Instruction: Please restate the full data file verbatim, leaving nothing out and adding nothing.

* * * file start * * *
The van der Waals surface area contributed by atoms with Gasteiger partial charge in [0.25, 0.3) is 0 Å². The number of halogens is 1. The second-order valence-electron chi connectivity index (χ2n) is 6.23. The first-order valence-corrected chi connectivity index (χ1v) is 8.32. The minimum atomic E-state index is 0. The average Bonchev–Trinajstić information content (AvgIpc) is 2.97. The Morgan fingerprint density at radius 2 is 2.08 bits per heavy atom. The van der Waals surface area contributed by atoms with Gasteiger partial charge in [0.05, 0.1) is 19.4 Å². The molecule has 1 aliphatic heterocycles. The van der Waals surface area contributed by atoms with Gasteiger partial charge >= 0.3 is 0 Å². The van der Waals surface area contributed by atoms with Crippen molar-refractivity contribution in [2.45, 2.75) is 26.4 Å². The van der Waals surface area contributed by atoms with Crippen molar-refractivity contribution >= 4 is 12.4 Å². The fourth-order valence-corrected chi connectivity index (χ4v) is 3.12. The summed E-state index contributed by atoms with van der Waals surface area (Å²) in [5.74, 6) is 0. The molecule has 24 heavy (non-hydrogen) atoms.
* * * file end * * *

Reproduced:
The van der Waals surface area contributed by atoms with Gasteiger partial charge in [0.25, 0.3) is 0 Å². The number of halogens is 1. The second-order valence-electron chi connectivity index (χ2n) is 6.23. The first-order valence-corrected chi connectivity index (χ1v) is 8.32. The minimum atomic E-state index is 0. The average Bonchev–Trinajstić information content (AvgIpc) is 2.97. The Morgan fingerprint density at radius 2 is 2.08 bits per heavy atom. The van der Waals surface area contributed by atoms with Gasteiger partial charge in [0.05, 0.1) is 19.4 Å². The molecule has 1 aliphatic heterocycles. The van der Waals surface area contributed by atoms with Gasteiger partial charge >= 0.3 is 0 Å². The van der Waals surface area contributed by atoms with Crippen molar-refractivity contribution in [2.45, 2.75) is 26.4 Å². The van der Waals surface area contributed by atoms with Crippen molar-refractivity contribution >= 4 is 12.4 Å². The fourth-order valence-corrected chi connectivity index (χ4v) is 3.12. The summed E-state index contributed by atoms with van der Waals surface area (Å²) in [5.74, 6) is 0. The molecule has 24 heavy (non-hydrogen) atoms.